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Houston Mayor Annise Parker Provides Public With New City Budget Themed Video Game

Houston Mayor Annise Parker has created a new video game where you can make your own City of Houston 2012 budget.

(Above–Old-time video game called Pong.)

In the Mayor’s budget game, you can adjust the various funding amounts for each city function in the budget. You can also raise property taxes and decide to refuse or accept bullish projections for other sources of revenue.

In the end, you have to balance the budget.

The City of Houston is facing a $130 million budget deficit. The city budget must be balanced by law. The budget must be passed by June 30.

Here is a schedule of the four remaining budget hearings. 

Here is the link to the budget Mayor Parker has proposed.

The Mayor’s proposed budget involves layoffs for 750 city employees, the cutting of library hours, and the closing of some city pools and community centers.

Here is a list of the pools and community centers to be cut.

It is not hard to figure that in this economy, many of these fired city employees will go years without finding a secure job with benefits.

Here is what it says on the web page for Mayor Parker’s reelection

“In Annise’s first year as mayor, her economic development initiatives helped spur private investment that will create thousands of new jobs in Houston.”

If we had money to parcel out to private concerns for jobs that might well have been created anyway, than why don’t we have money to retain the jobs of loyal city employees?

My general impression about the proposed budget is that many of the sharpest cuts are going to parks, libraries, health, and other services that are of the greatest value to Houstonians least able to take the hit.

It is frustrating that the city dog pound–The BARC shelter–is not taking any cut all. There is nothing at all these folks can do to save money?  Not even a 5% cut? It seems that the 100% funding for the dog pound is the result of the Mayor’s relentless pursuit of the dog owner vote in Houston, and not a number based on the full needs of our city.

Police and fire forces are getting no layoffs at all. And they are taking a lower percentage of cuts than many other city departments. Public safety gets 67% of our city budget.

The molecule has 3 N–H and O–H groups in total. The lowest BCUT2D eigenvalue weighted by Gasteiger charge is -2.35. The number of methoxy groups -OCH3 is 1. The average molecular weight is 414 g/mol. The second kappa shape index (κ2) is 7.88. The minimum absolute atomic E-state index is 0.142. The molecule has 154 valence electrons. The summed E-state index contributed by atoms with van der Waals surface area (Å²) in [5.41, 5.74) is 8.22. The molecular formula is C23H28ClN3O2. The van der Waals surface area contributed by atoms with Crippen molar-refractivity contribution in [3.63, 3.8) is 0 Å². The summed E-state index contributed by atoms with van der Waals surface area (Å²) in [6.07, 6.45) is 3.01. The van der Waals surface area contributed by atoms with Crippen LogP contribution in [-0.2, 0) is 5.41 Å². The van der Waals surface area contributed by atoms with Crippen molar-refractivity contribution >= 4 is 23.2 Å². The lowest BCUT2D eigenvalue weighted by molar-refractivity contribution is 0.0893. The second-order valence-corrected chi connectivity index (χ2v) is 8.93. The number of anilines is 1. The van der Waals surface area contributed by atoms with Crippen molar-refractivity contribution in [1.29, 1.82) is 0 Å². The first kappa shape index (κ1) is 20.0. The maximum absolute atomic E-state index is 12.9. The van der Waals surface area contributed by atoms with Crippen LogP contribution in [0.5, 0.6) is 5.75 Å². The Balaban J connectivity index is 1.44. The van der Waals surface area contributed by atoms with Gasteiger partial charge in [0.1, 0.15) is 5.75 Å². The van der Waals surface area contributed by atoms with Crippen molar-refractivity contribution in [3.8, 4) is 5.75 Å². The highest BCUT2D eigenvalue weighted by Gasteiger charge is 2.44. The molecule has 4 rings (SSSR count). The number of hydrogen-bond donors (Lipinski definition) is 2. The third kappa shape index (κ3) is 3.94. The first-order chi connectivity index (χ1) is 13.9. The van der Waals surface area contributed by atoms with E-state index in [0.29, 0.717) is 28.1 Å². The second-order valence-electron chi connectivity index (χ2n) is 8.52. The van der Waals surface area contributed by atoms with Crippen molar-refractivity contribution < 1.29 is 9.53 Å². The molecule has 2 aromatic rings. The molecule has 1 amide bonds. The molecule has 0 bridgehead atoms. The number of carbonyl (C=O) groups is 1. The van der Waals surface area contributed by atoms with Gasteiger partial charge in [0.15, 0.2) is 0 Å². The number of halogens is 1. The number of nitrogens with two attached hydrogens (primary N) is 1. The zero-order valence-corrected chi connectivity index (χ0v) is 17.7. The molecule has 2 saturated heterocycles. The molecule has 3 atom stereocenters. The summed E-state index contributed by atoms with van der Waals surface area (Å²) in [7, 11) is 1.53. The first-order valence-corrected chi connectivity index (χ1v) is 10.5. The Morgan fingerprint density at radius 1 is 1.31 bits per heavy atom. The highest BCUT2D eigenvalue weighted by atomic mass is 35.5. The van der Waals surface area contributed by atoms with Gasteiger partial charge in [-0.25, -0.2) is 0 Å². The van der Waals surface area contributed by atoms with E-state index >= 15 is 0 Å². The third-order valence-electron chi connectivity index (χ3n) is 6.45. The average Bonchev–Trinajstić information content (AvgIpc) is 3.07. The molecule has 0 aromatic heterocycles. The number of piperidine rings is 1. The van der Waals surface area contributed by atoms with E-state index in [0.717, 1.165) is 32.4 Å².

Don’t you imagine police and fire could find a few more million to cut out of a combined budget of more than $1.1 billion?

The good thing with the budget game is that Mayor Parker is showing folks that choices have to be made.

The Mayor should have had an entry in the budget game that shows how much extra revenue we would have if we had voted to keep the red light cameras.

I bet there are people upset about pool closings who last November voted to kill the red light cameras.

Mayor Parker gives people an option to raise property taxes in the budget game. The Mayor is not raising property taxes in her budget.

Houston was a 61% Obama city in the 2008 general election. We have a Democratic mayor and a Democratic majority city council. If all we do over the years is cut—and cut the most from people least able to sustain the cuts—than just what is it we believe as Democrats, progressives, and liberals? Economic and social justice are connected.

Of course, it is not all about Mayor Parker.

For example, it would helpful if  Houston Councilman C.O.Bradford stood more strongly for the values of the Democratic party. Mr. Bradford was happy to take Democratic votes when he was the losing 2008 Democratic nominee for Harris County District Attorney in 2008.  Now Mr. Bradford appears with far-right Republican Paul Bettencourt criticizing Mayor Parker.

Mayor Parker should continue with these video games.

For one thing, they would give kids locked out of closed pools and community centers something to do over the summer.

Also, they could be used to illustrate how your home will flood if we don’t do something about chronic flooding in Houston. While folks are right to be frustrated that estimates were wrong for how much they will have to pay for the new storm water tax, the problem is real.